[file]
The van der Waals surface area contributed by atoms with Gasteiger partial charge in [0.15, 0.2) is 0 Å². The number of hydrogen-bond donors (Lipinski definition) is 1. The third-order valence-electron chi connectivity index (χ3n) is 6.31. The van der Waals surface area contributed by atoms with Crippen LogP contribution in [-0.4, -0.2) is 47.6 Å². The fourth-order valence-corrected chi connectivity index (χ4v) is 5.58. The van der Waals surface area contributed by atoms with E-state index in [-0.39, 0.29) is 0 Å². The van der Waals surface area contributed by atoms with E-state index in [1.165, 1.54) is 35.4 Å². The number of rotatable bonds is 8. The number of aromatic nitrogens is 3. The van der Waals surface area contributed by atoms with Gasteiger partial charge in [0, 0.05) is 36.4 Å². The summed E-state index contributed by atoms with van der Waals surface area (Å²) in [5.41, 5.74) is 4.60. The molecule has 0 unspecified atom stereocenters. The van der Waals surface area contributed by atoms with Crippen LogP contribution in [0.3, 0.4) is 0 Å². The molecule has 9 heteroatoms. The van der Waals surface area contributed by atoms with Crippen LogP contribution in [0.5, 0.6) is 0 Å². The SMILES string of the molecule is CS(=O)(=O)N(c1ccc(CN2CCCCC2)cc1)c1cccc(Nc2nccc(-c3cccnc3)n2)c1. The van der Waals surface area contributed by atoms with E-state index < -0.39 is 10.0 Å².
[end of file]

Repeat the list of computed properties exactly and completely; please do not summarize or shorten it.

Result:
The van der Waals surface area contributed by atoms with Gasteiger partial charge in [0.15, 0.2) is 0 Å². The number of hydrogen-bond donors (Lipinski definition) is 1. The third-order valence-electron chi connectivity index (χ3n) is 6.31. The van der Waals surface area contributed by atoms with Crippen LogP contribution in [-0.4, -0.2) is 47.6 Å². The fourth-order valence-corrected chi connectivity index (χ4v) is 5.58. The van der Waals surface area contributed by atoms with E-state index in [-0.39, 0.29) is 0 Å². The van der Waals surface area contributed by atoms with E-state index in [1.165, 1.54) is 35.4 Å². The number of rotatable bonds is 8. The number of aromatic nitrogens is 3. The van der Waals surface area contributed by atoms with Gasteiger partial charge in [0, 0.05) is 36.4 Å². The summed E-state index contributed by atoms with van der Waals surface area (Å²) in [5.41, 5.74) is 4.60. The molecule has 0 unspecified atom stereocenters. The van der Waals surface area contributed by atoms with Crippen LogP contribution in [0.3, 0.4) is 0 Å². The molecule has 9 heteroatoms. The van der Waals surface area contributed by atoms with Crippen LogP contribution in [0.5, 0.6) is 0 Å². The SMILES string of the molecule is CS(=O)(=O)N(c1ccc(CN2CCCCC2)cc1)c1cccc(Nc2nccc(-c3cccnc3)n2)c1. The van der Waals surface area contributed by atoms with E-state index < -0.39 is 10.0 Å².